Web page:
How to Prevent, Treat Choking on Toys

When it comes to dangerous toys, the U.S. Consumer Product Safety Commission doesn't play around. In one recent year, the government confiscated 2 million toys — mostly imports seized at U.S. borders.

Still, the commission's long quest to protect children is far from finished. Toys caused at least 11 deaths and sent 265,000 children to emergency rooms in 2012, the latest statistics available. Every year, children choke to death on toys, including balloons, and other small objects. 

CPSC requires labels on all toys that pose a choking hazard to children younger than 3.

Although people know toys can be dangerous, injuries can still occur. The American Academy of Pediatrics offers some first-aid tips in case a child starts choking. Begin these procedures only if the child cannot breathe or cough, or has lost color. If the child can still talk, or has a vigorous cough, it is better to let the child cough it out himself. Have someone call 911 if your child is choking and cannot clear the obstruction himself, but immediately begin trying to help your child with the procedures listed below. 

Younger than 1 year old

Place infant face down along your forearm with her head and neck well supported in your hand and lower than her trunk. Brace that arm against your thigh and, with the heel of the opposite hand, deliver up to five quick, firm blows between her shoulder blades. If the object doesn't dislodge, turn her face up on a firm surface, or on your lap or forearm. Place the middle and ring fingers of your free hand slightly below her nipples and in the center of the breastbone. Give 5 quick thrusts, pushing downward. Keep alternating back blows and chest thrusts until the object dislodges or you can see the object in her mouth and can sweep it out with your fingers. Do not put your fingers in the baby's mouth if you cannot see the object to remove it. This might push the object deeper into the airways. Repeat all steps until the object is coughed up and the infant is able to breathe or becomes unconscious. If there is any uncertainty about clearing the obstruction, have someone call 911 while you are attempting to clear the blockage. If the infant becomes unconscious, you will need to begin a modified form of CPR for infants.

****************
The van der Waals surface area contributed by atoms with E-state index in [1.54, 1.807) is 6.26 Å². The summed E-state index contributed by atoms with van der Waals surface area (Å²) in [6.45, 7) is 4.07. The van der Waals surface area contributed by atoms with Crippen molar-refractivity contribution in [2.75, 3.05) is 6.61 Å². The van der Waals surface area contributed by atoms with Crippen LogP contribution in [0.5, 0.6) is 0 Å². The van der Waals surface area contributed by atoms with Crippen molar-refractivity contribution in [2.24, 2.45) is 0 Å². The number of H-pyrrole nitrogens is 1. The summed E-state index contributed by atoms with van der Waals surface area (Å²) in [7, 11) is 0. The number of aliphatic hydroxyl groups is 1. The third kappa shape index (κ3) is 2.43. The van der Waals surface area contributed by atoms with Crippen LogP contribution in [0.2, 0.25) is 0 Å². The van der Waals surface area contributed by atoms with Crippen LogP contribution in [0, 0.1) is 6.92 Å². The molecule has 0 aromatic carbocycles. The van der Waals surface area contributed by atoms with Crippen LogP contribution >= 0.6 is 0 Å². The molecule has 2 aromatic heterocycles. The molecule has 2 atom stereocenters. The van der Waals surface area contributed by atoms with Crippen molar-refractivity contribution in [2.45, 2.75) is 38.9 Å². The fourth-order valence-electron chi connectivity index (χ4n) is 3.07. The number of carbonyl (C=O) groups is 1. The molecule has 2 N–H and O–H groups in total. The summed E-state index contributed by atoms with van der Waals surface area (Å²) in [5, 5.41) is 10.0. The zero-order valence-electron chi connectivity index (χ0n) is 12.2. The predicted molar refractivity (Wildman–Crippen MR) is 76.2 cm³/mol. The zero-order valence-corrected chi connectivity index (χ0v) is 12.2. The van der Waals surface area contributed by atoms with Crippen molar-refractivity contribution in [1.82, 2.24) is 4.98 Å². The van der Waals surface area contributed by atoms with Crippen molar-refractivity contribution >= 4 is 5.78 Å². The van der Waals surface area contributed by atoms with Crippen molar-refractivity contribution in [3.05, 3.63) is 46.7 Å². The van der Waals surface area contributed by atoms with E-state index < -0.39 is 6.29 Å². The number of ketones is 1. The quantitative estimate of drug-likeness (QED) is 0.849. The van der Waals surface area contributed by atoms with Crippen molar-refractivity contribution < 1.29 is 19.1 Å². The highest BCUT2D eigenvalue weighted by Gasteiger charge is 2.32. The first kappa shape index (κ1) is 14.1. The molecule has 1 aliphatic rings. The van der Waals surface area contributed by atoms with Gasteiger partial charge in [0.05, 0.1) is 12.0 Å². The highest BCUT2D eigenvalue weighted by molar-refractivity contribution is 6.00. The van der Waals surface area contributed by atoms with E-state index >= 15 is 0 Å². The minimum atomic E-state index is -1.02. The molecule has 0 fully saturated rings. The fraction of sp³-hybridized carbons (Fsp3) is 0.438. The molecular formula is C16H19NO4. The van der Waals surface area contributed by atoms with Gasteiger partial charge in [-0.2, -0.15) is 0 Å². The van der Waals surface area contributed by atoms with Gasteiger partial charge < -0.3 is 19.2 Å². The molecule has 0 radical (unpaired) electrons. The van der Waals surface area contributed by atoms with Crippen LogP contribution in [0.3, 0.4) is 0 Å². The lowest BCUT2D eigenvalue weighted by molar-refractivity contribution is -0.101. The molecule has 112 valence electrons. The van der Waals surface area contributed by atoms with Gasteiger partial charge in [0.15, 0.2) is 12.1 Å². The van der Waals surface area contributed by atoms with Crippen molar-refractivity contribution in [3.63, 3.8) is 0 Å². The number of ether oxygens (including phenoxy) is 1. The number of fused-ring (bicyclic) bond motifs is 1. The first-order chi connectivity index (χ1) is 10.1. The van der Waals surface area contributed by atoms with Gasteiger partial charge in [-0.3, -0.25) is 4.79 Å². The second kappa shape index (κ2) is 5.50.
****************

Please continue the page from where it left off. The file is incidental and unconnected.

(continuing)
Children 1 year old and older 

If the child is conscious and sitting or standing, stand or kneel behind the child, place your arms around his middle. Place your fist thumb-side against his abdomen just above the navel; grasp your fist with your other hand. Give up to 5 quick, firm thrusts, inward and upward. Repeat until the object is removed and the child can breathe. Stop if the child becomes unconscious.

If the child is unconscious, lower him to the floor. Place your thumb over the tongue and your fingers over the lower jaw. Perform a tongue-jaw lift to open the airway. If you can see the object, remove it. Never put your fingers into the child's mouth if you cannot see the object. This may push the object deeper into the airways. If the child is not breathing, gently tilt the head back and place your mouth over the child's nose and mouth, pinching the nose shut. Give 2 slow breaths, each for 1½ to 2 seconds. If this does not succeed in relieving the blockage, kneel at the child's feet and put the heels of your hands, one over the other, against the abdomen between the navel and the rib cage. Press quickly and firmly upward into the abdomen 6 to 10 times. Repeat these steps, opening the airways with a tongue-jaw lift, for 2 slow breaths and abdominal thrusts until the child becomes conscious or help arrives. If the child loses his pulse, begin CPR.